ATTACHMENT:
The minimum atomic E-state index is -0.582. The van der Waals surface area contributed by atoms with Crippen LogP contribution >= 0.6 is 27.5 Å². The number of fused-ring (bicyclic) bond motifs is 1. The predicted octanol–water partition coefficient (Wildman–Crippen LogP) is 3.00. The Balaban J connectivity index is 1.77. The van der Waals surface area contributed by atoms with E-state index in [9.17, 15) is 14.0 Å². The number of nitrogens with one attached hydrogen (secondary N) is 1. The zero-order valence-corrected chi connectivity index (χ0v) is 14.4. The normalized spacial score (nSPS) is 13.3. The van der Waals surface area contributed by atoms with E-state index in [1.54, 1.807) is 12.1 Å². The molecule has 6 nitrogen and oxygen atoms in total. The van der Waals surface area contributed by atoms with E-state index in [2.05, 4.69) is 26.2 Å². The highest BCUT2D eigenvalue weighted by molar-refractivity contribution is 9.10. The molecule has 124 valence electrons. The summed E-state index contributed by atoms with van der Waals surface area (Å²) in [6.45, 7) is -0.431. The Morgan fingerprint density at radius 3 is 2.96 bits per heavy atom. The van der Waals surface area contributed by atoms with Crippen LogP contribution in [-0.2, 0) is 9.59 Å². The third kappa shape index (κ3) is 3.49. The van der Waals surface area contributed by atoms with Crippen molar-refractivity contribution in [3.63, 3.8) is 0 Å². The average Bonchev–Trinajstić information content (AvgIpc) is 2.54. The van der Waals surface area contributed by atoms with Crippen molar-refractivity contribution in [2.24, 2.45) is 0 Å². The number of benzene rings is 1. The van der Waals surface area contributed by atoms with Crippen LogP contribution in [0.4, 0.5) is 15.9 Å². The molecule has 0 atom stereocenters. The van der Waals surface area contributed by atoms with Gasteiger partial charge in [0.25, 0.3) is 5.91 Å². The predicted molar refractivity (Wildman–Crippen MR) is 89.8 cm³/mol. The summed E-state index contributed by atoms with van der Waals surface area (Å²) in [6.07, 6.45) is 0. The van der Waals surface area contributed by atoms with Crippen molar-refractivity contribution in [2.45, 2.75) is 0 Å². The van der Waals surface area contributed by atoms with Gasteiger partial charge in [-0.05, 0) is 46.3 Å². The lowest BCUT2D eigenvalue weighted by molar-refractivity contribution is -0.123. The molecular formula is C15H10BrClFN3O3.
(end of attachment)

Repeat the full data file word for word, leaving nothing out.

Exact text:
The minimum atomic E-state index is -0.582. The van der Waals surface area contributed by atoms with Crippen LogP contribution >= 0.6 is 27.5 Å². The number of fused-ring (bicyclic) bond motifs is 1. The predicted octanol–water partition coefficient (Wildman–Crippen LogP) is 3.00. The Balaban J connectivity index is 1.77. The van der Waals surface area contributed by atoms with E-state index in [9.17, 15) is 14.0 Å². The number of nitrogens with one attached hydrogen (secondary N) is 1. The zero-order valence-corrected chi connectivity index (χ0v) is 14.4. The normalized spacial score (nSPS) is 13.3. The van der Waals surface area contributed by atoms with E-state index in [1.54, 1.807) is 12.1 Å². The molecule has 6 nitrogen and oxygen atoms in total. The van der Waals surface area contributed by atoms with E-state index in [2.05, 4.69) is 26.2 Å². The highest BCUT2D eigenvalue weighted by molar-refractivity contribution is 9.10. The molecule has 124 valence electrons. The summed E-state index contributed by atoms with van der Waals surface area (Å²) in [6.45, 7) is -0.431. The Morgan fingerprint density at radius 3 is 2.96 bits per heavy atom. The van der Waals surface area contributed by atoms with Crippen LogP contribution in [-0.2, 0) is 9.59 Å². The third kappa shape index (κ3) is 3.49. The van der Waals surface area contributed by atoms with Crippen molar-refractivity contribution in [3.63, 3.8) is 0 Å². The average Bonchev–Trinajstić information content (AvgIpc) is 2.54. The van der Waals surface area contributed by atoms with Crippen molar-refractivity contribution in [2.24, 2.45) is 0 Å². The number of benzene rings is 1. The van der Waals surface area contributed by atoms with Crippen LogP contribution in [0.4, 0.5) is 15.9 Å². The molecule has 0 atom stereocenters. The van der Waals surface area contributed by atoms with Gasteiger partial charge in [0.25, 0.3) is 5.91 Å². The predicted molar refractivity (Wildman–Crippen MR) is 89.8 cm³/mol. The summed E-state index contributed by atoms with van der Waals surface area (Å²) in [6.07, 6.45) is 0. The van der Waals surface area contributed by atoms with Crippen molar-refractivity contribution in [2.45, 2.75) is 0 Å². The van der Waals surface area contributed by atoms with Gasteiger partial charge in [-0.05, 0) is 46.3 Å². The lowest BCUT2D eigenvalue weighted by molar-refractivity contribution is -0.123. The molecular formula is C15H10BrClFN3O3.